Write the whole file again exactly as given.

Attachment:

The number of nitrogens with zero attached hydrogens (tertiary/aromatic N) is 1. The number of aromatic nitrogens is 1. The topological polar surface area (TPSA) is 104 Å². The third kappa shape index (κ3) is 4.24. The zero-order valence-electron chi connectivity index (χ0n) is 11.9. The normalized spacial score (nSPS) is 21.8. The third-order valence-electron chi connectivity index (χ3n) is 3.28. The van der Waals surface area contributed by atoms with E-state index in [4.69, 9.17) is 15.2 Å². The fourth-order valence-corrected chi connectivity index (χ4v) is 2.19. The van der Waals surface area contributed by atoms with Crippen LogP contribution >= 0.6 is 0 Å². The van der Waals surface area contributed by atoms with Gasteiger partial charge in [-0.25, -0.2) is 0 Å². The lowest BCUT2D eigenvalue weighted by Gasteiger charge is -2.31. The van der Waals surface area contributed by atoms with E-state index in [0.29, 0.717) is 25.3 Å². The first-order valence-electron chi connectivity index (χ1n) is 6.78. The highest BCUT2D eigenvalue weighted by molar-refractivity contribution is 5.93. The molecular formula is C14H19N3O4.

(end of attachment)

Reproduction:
The number of nitrogens with zero attached hydrogens (tertiary/aromatic N) is 1. The number of aromatic nitrogens is 1. The topological polar surface area (TPSA) is 104 Å². The third kappa shape index (κ3) is 4.24. The zero-order valence-electron chi connectivity index (χ0n) is 11.9. The normalized spacial score (nSPS) is 21.8. The third-order valence-electron chi connectivity index (χ3n) is 3.28. The van der Waals surface area contributed by atoms with E-state index in [4.69, 9.17) is 15.2 Å². The fourth-order valence-corrected chi connectivity index (χ4v) is 2.19. The van der Waals surface area contributed by atoms with Crippen LogP contribution >= 0.6 is 0 Å². The van der Waals surface area contributed by atoms with Gasteiger partial charge in [-0.25, -0.2) is 0 Å². The lowest BCUT2D eigenvalue weighted by Gasteiger charge is -2.31. The van der Waals surface area contributed by atoms with E-state index in [0.29, 0.717) is 25.3 Å². The first-order valence-electron chi connectivity index (χ1n) is 6.78. The highest BCUT2D eigenvalue weighted by molar-refractivity contribution is 5.93. The molecular formula is C14H19N3O4.